Revisited is a series in which writers look back on a work of art they first encountered long ago. Here, Kanishk Tharoor remembers an Islamic miniature painting.
A turbaned king sits in what looks like a large jar as it is dropped into the sea. His attendants crowd about him in boats, straining at the tethers, peering down at the churning water, while an astrologer holds an astrolabe up to the sky. Some of these figures are styled as Europeans with their black hats, ruffed collars, and clean-shaven faces. Others resemble Muslim sages. A world of cities and cowherds recedes in the background. The king wears a stiff expression, at once stoic and wary as he sinks below the waters.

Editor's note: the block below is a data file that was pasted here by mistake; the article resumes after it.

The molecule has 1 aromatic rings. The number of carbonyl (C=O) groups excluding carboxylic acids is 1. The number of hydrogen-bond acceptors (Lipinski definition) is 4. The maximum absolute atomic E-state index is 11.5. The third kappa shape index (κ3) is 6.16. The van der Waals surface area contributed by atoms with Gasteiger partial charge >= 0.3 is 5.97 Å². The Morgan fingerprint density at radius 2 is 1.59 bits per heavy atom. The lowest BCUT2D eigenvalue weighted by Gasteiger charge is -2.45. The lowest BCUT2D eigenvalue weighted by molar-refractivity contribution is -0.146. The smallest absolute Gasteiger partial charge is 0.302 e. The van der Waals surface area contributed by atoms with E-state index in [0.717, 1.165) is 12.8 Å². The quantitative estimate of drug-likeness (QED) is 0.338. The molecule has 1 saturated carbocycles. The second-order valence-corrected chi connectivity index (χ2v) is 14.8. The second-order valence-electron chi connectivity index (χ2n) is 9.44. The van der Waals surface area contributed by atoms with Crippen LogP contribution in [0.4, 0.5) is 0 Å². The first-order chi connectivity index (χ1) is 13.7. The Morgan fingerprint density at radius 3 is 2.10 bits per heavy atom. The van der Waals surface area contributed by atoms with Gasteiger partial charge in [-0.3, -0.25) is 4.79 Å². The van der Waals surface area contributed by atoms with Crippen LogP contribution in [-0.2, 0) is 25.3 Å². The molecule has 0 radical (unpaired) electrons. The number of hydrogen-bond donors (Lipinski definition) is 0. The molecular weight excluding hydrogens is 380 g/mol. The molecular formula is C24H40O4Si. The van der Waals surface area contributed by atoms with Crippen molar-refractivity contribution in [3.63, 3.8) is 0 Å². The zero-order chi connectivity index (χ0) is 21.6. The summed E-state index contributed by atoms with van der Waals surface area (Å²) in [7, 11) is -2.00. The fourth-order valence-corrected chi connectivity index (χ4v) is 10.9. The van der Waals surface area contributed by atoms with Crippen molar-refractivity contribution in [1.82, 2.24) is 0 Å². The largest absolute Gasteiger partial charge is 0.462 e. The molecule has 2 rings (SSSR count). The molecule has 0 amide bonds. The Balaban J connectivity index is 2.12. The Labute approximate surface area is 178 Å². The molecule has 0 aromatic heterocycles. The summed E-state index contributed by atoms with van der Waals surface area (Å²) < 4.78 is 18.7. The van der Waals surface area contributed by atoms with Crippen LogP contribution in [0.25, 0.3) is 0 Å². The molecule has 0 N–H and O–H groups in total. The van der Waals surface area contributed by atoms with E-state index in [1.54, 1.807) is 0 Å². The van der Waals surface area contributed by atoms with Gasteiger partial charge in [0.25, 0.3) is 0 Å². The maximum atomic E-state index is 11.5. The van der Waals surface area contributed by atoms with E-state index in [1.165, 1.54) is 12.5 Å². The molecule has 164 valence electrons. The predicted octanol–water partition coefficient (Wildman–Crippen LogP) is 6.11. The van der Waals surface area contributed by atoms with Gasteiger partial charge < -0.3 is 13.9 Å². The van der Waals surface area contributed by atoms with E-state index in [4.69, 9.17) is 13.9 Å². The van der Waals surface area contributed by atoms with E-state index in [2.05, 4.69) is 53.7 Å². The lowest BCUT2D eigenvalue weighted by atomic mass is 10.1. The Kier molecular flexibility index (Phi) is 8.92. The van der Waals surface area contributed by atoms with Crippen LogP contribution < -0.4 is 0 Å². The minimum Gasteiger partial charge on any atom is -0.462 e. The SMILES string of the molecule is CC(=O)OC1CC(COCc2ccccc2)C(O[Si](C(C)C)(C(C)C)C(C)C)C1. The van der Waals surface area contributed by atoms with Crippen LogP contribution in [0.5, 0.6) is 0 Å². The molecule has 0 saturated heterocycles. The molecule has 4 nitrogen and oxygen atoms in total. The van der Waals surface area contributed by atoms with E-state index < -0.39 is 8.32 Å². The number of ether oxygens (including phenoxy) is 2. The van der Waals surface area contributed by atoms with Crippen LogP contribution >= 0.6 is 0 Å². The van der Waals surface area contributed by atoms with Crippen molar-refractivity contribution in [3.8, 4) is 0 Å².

This single image contains enormous geographic and cultural scope. Here is a miniature painting composed in the late sixteenth century by a Hindu artist in India for a Turkic Muslim ruler with strong ties to Central Asia. The impassive king going for a deep dive is Alexander the Great, a Macedonian warlord recast through the prism of Persian poetry. He is surrounded by many courtiers dressed in the clothes of Renaissance Europe, set against the writhing, rocky landscape of Chinese art. In our era of globalization, it’s easy to forget that the pluralism we cosmopolitans take for granted isn’t just a modern confection but has been with us for a long time. Read More